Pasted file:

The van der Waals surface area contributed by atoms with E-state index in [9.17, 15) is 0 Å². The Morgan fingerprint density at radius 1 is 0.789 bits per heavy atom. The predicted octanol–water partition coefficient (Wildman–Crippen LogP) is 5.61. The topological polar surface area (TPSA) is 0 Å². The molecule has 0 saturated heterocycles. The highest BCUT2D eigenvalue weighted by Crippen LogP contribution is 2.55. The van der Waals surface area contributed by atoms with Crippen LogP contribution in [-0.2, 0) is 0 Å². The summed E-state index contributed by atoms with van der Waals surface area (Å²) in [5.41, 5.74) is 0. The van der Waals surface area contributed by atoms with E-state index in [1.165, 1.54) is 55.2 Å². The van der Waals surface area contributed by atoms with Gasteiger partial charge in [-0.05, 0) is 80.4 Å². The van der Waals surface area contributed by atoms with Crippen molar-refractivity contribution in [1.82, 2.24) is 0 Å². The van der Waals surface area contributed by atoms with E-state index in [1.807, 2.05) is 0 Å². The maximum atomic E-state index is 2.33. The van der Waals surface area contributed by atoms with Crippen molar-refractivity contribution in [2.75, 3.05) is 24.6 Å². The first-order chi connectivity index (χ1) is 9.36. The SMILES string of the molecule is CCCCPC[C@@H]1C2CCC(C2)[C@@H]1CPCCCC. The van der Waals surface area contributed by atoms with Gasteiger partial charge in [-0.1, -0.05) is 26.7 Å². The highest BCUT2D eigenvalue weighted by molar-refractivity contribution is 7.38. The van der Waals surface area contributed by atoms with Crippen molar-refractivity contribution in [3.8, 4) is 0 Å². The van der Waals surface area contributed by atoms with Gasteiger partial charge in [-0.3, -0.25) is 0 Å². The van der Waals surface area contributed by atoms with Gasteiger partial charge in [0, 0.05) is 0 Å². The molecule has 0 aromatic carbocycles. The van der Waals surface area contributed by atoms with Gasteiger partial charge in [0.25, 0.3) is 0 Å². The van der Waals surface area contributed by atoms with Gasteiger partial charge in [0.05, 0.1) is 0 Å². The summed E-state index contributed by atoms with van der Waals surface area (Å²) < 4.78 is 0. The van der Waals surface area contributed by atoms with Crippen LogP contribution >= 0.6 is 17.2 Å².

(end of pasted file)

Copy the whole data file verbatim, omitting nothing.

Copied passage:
The van der Waals surface area contributed by atoms with E-state index in [9.17, 15) is 0 Å². The Morgan fingerprint density at radius 1 is 0.789 bits per heavy atom. The predicted octanol–water partition coefficient (Wildman–Crippen LogP) is 5.61. The topological polar surface area (TPSA) is 0 Å². The molecule has 0 saturated heterocycles. The highest BCUT2D eigenvalue weighted by Crippen LogP contribution is 2.55. The van der Waals surface area contributed by atoms with Crippen LogP contribution in [-0.2, 0) is 0 Å². The summed E-state index contributed by atoms with van der Waals surface area (Å²) in [5.41, 5.74) is 0. The van der Waals surface area contributed by atoms with E-state index in [1.165, 1.54) is 55.2 Å². The van der Waals surface area contributed by atoms with Gasteiger partial charge in [-0.05, 0) is 80.4 Å². The van der Waals surface area contributed by atoms with Crippen molar-refractivity contribution in [1.82, 2.24) is 0 Å². The van der Waals surface area contributed by atoms with E-state index in [1.807, 2.05) is 0 Å². The maximum atomic E-state index is 2.33. The van der Waals surface area contributed by atoms with Crippen molar-refractivity contribution in [2.75, 3.05) is 24.6 Å². The first-order chi connectivity index (χ1) is 9.36. The SMILES string of the molecule is CCCCPC[C@@H]1C2CCC(C2)[C@@H]1CPCCCC. The van der Waals surface area contributed by atoms with Gasteiger partial charge in [-0.1, -0.05) is 26.7 Å². The highest BCUT2D eigenvalue weighted by molar-refractivity contribution is 7.38. The van der Waals surface area contributed by atoms with Crippen molar-refractivity contribution in [3.8, 4) is 0 Å². The van der Waals surface area contributed by atoms with Gasteiger partial charge in [-0.3, -0.25) is 0 Å². The van der Waals surface area contributed by atoms with Gasteiger partial charge in [0, 0.05) is 0 Å². The molecule has 0 aromatic carbocycles. The van der Waals surface area contributed by atoms with Gasteiger partial charge in [0.25, 0.3) is 0 Å². The van der Waals surface area contributed by atoms with Gasteiger partial charge in [0.05, 0.1) is 0 Å². The summed E-state index contributed by atoms with van der Waals surface area (Å²) < 4.78 is 0. The van der Waals surface area contributed by atoms with Crippen LogP contribution >= 0.6 is 17.2 Å².